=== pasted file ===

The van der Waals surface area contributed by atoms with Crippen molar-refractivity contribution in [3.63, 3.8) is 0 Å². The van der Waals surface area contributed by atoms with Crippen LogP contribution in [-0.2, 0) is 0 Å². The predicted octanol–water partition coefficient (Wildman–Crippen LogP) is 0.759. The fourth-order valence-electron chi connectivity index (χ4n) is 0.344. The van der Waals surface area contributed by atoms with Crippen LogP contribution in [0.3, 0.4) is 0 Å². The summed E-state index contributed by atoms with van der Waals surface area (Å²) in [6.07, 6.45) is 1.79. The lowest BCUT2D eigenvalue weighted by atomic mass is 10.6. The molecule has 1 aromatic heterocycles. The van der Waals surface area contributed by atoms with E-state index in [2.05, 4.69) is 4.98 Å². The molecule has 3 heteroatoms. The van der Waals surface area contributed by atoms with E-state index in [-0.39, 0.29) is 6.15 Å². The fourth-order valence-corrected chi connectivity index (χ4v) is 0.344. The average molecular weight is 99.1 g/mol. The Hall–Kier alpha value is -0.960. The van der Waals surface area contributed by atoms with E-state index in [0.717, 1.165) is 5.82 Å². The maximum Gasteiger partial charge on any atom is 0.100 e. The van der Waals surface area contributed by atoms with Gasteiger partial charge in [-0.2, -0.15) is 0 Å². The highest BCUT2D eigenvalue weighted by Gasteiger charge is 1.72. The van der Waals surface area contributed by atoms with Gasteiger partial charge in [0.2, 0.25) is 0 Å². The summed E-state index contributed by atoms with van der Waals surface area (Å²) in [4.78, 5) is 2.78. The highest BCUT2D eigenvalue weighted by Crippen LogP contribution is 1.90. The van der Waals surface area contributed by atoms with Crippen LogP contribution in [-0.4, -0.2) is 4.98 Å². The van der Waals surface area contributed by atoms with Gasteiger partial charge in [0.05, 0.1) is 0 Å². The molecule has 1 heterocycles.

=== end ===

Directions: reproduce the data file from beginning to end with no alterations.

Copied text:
The van der Waals surface area contributed by atoms with Crippen molar-refractivity contribution in [3.63, 3.8) is 0 Å². The van der Waals surface area contributed by atoms with Crippen LogP contribution in [-0.2, 0) is 0 Å². The predicted octanol–water partition coefficient (Wildman–Crippen LogP) is 0.759. The fourth-order valence-electron chi connectivity index (χ4n) is 0.344. The van der Waals surface area contributed by atoms with Crippen LogP contribution in [0.3, 0.4) is 0 Å². The summed E-state index contributed by atoms with van der Waals surface area (Å²) in [6.07, 6.45) is 1.79. The lowest BCUT2D eigenvalue weighted by atomic mass is 10.6. The molecule has 1 aromatic heterocycles. The van der Waals surface area contributed by atoms with E-state index in [2.05, 4.69) is 4.98 Å². The molecule has 3 heteroatoms. The van der Waals surface area contributed by atoms with E-state index in [-0.39, 0.29) is 6.15 Å². The fourth-order valence-corrected chi connectivity index (χ4v) is 0.344. The average molecular weight is 99.1 g/mol. The Hall–Kier alpha value is -0.960. The van der Waals surface area contributed by atoms with E-state index in [0.717, 1.165) is 5.82 Å². The maximum Gasteiger partial charge on any atom is 0.100 e. The van der Waals surface area contributed by atoms with Gasteiger partial charge in [-0.2, -0.15) is 0 Å². The highest BCUT2D eigenvalue weighted by Gasteiger charge is 1.72. The van der Waals surface area contributed by atoms with Gasteiger partial charge in [0.2, 0.25) is 0 Å². The summed E-state index contributed by atoms with van der Waals surface area (Å²) in [4.78, 5) is 2.78. The highest BCUT2D eigenvalue weighted by Crippen LogP contribution is 1.90. The van der Waals surface area contributed by atoms with Crippen LogP contribution in [-0.4, -0.2) is 4.98 Å². The van der Waals surface area contributed by atoms with Gasteiger partial charge in [0.05, 0.1) is 0 Å². The molecule has 1 heterocycles.